Is there any way to have multiple installs of the same application (in the same user account)?

Basically, I have several google reader accounts, and I want to be able to have multiple instances of Reeder. As it is, changing accounts at the moment involves restarting the app, and manually typing the different account info in. At that point, you have access to only one of the accounts, and switching involves the whole rigamarole again.

Is there any way I can have something like a sandbox for each instance, with it's own keychain?

I have Xcode installed, and I would imagine there is some mechanism in Xcode for letting programs have separate keychain/info, for when you are testing an app you have compiled. Is there something like this and/or how do you use it?

7 Answers 7


The only way to achieve this with applications that do not have native multi-account support would be to patch the CFBundleIdentifier which is also used by the application to find passwords on keychains. You can change that by editing the Info.plist file in the application bundle. This will break the digital signature of the application, so always work on a copy.

With Reeder being an application from the Mac AppStore this will break the digital signature of the application rendering it non-launchable. So you will need to remove all signs of Contents/_CodeSignature/CodeResources as well. Then this might work unless the application does additional bundle checking that will prevent this. (Which is something I don't know in the case of Reeder.) When that actually works, you will need to launch the application with a secondary-click (right click, two-finger click or ctrl-click) then selecting “Open” from the contextual menu and confirming the subsequent warning from Gatekeeper. (I definitely can not recommend to turn off Gatekeeper completely.)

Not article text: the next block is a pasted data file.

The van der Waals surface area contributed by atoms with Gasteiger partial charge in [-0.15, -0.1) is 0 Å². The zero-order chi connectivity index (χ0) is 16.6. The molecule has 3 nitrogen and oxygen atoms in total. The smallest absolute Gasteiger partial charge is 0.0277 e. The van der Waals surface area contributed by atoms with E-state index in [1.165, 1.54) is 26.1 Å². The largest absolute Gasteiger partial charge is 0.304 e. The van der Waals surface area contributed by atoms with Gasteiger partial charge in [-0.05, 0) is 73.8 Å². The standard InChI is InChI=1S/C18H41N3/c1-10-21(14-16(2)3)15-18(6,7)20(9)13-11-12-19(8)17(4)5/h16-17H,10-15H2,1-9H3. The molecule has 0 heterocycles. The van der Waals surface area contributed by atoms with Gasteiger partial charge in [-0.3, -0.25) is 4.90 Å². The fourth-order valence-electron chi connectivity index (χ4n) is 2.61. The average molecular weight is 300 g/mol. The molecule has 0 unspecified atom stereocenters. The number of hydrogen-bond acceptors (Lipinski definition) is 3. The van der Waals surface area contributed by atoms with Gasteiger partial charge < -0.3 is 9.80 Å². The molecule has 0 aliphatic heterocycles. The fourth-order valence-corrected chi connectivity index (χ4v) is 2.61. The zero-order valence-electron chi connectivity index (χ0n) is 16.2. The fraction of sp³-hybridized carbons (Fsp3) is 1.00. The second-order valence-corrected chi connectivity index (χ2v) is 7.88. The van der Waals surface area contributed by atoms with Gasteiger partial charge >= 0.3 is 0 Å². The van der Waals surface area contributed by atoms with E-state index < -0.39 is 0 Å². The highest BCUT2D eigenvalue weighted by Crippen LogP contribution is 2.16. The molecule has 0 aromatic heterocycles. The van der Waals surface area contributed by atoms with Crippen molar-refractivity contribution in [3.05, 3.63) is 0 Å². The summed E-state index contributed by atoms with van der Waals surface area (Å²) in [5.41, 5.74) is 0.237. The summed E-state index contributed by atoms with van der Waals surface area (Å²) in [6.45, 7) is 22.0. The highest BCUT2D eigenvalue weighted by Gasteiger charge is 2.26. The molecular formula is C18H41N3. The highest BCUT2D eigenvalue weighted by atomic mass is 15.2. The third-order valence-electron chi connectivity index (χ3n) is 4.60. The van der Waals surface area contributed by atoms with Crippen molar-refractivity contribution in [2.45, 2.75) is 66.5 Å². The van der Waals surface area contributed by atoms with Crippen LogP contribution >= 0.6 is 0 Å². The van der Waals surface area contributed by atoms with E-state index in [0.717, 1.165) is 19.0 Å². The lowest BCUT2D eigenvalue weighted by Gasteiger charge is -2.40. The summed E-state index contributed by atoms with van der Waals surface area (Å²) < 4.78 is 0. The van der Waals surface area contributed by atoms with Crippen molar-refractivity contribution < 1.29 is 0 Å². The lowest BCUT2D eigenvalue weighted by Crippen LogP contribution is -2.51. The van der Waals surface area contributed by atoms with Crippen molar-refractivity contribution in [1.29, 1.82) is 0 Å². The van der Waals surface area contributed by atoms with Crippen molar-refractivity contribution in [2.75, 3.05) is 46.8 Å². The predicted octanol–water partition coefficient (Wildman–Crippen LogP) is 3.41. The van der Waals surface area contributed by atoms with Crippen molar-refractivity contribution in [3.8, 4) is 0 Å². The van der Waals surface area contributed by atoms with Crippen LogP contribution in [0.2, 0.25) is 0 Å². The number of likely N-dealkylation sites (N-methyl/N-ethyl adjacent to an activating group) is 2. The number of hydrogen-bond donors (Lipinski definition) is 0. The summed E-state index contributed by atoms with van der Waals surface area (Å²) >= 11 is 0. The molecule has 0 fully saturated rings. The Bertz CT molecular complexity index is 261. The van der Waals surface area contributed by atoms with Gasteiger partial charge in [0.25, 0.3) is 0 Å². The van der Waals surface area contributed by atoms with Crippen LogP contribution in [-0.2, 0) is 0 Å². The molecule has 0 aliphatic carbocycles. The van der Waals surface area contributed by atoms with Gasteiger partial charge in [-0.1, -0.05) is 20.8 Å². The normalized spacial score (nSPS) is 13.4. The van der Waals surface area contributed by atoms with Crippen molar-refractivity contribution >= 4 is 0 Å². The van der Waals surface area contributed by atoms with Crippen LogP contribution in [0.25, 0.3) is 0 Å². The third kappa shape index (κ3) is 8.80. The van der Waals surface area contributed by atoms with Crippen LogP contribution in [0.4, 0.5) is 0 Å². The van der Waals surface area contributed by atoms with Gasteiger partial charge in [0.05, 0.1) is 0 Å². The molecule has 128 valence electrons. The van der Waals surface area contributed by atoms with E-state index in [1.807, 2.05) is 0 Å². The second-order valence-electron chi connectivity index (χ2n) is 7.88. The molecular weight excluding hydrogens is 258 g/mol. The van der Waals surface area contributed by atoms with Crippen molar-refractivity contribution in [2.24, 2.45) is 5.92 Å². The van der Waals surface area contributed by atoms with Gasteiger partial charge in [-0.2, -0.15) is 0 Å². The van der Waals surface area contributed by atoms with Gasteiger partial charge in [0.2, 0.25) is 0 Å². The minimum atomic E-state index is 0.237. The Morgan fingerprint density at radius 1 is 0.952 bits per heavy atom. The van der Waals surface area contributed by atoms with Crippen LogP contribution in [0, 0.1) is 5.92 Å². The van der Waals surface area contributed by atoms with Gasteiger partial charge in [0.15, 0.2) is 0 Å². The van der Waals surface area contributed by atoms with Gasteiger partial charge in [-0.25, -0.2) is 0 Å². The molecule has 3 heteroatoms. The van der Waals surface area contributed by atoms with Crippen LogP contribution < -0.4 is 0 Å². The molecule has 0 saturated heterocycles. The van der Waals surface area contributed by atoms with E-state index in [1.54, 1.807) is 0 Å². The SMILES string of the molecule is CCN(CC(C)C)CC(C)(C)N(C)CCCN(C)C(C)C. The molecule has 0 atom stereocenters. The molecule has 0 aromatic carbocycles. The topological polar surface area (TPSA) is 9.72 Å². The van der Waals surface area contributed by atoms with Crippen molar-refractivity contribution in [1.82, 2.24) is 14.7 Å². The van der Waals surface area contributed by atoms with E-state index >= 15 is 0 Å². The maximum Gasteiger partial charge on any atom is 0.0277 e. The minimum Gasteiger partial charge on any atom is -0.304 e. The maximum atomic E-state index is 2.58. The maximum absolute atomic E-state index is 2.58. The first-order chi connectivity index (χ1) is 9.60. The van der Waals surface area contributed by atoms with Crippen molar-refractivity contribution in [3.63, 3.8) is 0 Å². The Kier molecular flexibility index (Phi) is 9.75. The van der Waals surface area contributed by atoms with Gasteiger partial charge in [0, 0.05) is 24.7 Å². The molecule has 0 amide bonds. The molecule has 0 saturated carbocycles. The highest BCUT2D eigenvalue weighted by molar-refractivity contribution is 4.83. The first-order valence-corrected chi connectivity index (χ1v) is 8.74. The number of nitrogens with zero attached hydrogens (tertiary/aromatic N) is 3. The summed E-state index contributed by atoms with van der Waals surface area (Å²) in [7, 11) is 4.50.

Of course you will need to do all these steps for each and every copy after each update of Reeder again. (With the risk that Reeder may add additional checks at any time rendering this process not working anymore.)

Other solutions may be to use different RSS clients for your multiple accounts and requesting multi-account support from the developers.

  • Well, I wound up with multiple different RSS readers. I had no luck tweaking the contents of the app's .plist or anything.
    – Fake Name
    Oct 3, 2012 at 9:21

You can do this with Reeder.

  • You will need as many user accounts as you have Google accounts.
  • Supposing you have 2 Google accounts, you can obviously run your main Google account as the default user. Just click on Reeder from Launcher or Dock and you are good to go.
  • Go to System Preferences, Users & Groups, and create a new user. Call it TestUser. Make sure you set a password. A standard user account would do.
  • Open Terminal.
  • execute this: echo "password" | sudo -S -u TestUser /Applications/Reeder.app/Contents/MacOS/Reeder &

voila! You can now see a 2nd Reeder window!